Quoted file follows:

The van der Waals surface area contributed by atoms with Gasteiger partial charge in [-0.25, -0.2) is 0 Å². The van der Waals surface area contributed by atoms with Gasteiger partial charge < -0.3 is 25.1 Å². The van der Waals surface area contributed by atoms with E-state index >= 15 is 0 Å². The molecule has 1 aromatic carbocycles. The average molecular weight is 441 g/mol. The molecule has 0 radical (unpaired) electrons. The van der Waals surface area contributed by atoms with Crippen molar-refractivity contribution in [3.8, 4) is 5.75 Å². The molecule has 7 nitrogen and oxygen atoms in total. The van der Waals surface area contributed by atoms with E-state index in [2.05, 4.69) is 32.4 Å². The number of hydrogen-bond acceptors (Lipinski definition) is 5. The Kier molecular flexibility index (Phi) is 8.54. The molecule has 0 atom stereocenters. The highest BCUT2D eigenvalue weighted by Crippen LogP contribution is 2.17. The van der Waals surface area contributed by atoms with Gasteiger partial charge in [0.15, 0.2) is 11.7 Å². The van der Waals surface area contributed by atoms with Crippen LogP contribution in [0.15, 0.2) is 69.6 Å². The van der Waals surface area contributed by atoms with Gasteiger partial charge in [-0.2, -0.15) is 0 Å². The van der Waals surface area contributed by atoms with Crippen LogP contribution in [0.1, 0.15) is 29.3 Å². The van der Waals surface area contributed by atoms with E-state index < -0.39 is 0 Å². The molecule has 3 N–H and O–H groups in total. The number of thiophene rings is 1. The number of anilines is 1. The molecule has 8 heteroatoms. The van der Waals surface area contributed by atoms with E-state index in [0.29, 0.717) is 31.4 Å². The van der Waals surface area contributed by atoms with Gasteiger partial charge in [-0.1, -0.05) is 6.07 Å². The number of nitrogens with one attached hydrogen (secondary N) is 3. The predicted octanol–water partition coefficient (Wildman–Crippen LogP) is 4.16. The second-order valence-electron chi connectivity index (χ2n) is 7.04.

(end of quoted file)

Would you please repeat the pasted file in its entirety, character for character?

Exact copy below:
The van der Waals surface area contributed by atoms with Gasteiger partial charge in [-0.25, -0.2) is 0 Å². The van der Waals surface area contributed by atoms with Gasteiger partial charge < -0.3 is 25.1 Å². The van der Waals surface area contributed by atoms with E-state index >= 15 is 0 Å². The molecule has 1 aromatic carbocycles. The average molecular weight is 441 g/mol. The molecule has 0 radical (unpaired) electrons. The van der Waals surface area contributed by atoms with Crippen molar-refractivity contribution in [3.8, 4) is 5.75 Å². The molecule has 7 nitrogen and oxygen atoms in total. The van der Waals surface area contributed by atoms with E-state index in [2.05, 4.69) is 32.4 Å². The number of hydrogen-bond acceptors (Lipinski definition) is 5. The Kier molecular flexibility index (Phi) is 8.54. The molecule has 0 atom stereocenters. The highest BCUT2D eigenvalue weighted by Crippen LogP contribution is 2.17. The van der Waals surface area contributed by atoms with Gasteiger partial charge in [0.15, 0.2) is 11.7 Å². The van der Waals surface area contributed by atoms with Crippen LogP contribution in [0.15, 0.2) is 69.6 Å². The van der Waals surface area contributed by atoms with Gasteiger partial charge in [-0.2, -0.15) is 0 Å². The van der Waals surface area contributed by atoms with Crippen LogP contribution in [0.1, 0.15) is 29.3 Å². The van der Waals surface area contributed by atoms with E-state index < -0.39 is 0 Å². The molecule has 3 N–H and O–H groups in total. The number of thiophene rings is 1. The number of anilines is 1. The molecule has 8 heteroatoms. The van der Waals surface area contributed by atoms with E-state index in [0.29, 0.717) is 31.4 Å². The van der Waals surface area contributed by atoms with Gasteiger partial charge in [-0.1, -0.05) is 6.07 Å². The number of nitrogens with one attached hydrogen (secondary N) is 3. The predicted octanol–water partition coefficient (Wildman–Crippen LogP) is 4.16. The second-order valence-electron chi connectivity index (χ2n) is 7.04.